DENIS VILLENEUVE’S Dune: Part Two takes fans further into the world of Arrakis—a futuristic planet inhabited by the Fremen, who are at risk of losing their home. Zendaya stars as Chani, a native Fremen and guide to Timothée Chalamet’s Paul Atreides. In Dune: Part Two, Paul and Chani team up to defeat the House of Harkonnen, a dangerous group that wants to control Arrakis. Throughout the film, viewers are immersed in stunning settings across the Dune-iverse that were crafted by the French production designer Patrice Vermette.

According to Vermette, Dune: Part Two was filmed in Budapest, Jordan, Abu Dhabi, and Italy. The crew shot the desert and sand dune scenes in Abu Dhabi, while the rocky terrain was filmed in Jordan. In order to visually tell Frank Herbert’s legendary tale, they had to bounce between locations. “There’s no real sand dunes in Jordan, but there are amazing canyons and colored stone” Vermette said to Conde Nast Traveler. “The movie is called Dune, so we need the sand dunes. In Abu Dhabi, that’s everything.”

By utilizing natural resources—as opposed to CGI—the Dune team could craft a more realistic-looking set. “We even brought the Smugglers’ Harvester there [in Abu Dhabi]” Vermette continued. “We built it on top of a 10-story high sand dune. When you’re inside that harvester, the view from the cockpit is real.”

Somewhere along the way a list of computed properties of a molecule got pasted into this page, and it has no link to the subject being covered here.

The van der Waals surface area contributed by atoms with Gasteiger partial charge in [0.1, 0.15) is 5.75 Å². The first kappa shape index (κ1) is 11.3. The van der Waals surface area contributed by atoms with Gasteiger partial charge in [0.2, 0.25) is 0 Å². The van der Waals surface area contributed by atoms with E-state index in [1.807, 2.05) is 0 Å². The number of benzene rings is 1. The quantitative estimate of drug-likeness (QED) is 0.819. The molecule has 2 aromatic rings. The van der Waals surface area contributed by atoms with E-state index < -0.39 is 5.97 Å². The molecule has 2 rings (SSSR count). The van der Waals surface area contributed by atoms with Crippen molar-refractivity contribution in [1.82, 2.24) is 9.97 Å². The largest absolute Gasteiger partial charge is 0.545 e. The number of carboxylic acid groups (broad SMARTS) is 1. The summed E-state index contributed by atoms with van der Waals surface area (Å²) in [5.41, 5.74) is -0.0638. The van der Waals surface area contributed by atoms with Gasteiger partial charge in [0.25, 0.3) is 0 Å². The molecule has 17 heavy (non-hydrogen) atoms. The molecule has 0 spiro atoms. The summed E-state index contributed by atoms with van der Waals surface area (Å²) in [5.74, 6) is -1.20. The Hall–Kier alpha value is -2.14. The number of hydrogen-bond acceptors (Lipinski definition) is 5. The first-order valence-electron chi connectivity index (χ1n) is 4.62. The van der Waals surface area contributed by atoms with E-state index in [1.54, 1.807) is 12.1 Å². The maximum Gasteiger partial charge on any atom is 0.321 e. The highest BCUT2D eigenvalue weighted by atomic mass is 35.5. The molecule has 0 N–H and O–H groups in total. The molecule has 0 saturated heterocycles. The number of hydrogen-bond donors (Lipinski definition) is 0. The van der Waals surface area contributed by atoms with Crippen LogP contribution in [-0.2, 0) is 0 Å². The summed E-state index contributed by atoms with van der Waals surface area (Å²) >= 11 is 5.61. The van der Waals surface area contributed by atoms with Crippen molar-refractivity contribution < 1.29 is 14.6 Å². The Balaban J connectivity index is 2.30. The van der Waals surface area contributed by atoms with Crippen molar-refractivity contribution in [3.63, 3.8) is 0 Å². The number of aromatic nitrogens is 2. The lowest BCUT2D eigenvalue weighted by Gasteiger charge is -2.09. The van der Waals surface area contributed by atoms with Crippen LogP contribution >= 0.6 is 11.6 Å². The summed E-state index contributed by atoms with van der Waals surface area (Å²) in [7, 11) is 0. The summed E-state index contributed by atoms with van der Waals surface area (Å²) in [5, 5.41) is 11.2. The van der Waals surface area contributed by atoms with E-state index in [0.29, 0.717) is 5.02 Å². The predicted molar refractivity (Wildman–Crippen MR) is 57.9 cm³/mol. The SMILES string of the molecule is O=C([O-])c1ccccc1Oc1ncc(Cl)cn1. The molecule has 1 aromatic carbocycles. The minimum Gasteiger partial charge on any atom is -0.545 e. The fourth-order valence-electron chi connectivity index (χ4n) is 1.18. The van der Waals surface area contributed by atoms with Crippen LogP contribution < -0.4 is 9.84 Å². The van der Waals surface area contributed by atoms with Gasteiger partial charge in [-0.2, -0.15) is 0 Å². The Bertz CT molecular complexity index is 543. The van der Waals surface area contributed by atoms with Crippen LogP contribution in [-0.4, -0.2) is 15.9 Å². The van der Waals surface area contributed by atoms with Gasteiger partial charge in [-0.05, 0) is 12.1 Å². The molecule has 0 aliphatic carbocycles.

Dune: Part Two also introduces a new land: Salusa Secundus. Princess Irulan (Florence Pugh), lives on the lush planet with her father, Emperor Shaddam. While thinking through potential locations, Vermette was inspired by the work of the architect Carlo Scarpa, who designed the Brion Cemetery in Italy. “We were looking for a site for the Imperial planet and for a garden,” Vermette explained. “I showed Denis images [of the Brion Cemetery], and he said, ‘Wow, this is exactly the language of our film,’ which, of course, it was because my inspiration for the film was Scarpa.”

Their only issue? Securing the location. Before filming, Vermette had to get the owner’s approval. “We started by asking the owner, the son of the commissioner,” Vermette recalled. “He said, ‘Absolutely not. There will never be any shooting in the cemetery, and tomorrow will not be the day when we start.’ Then he realized it was for Dune and not for Star Wars, which he had turned down before. He was curious about what we wanted to do.”

Every garden-set scene in Dune was filmed there. The remaining scenes were shot in Budapest, where Vermette used sound stages to create the Harkonnen planet, Giedi Prime. `“Giedi Prime is inspired by septic tanks,” Vermette said. “Black, plastic, molded septic tanks. Because what are those Harkonnens? They are rats.”

This story originally appeared on Esquire US.


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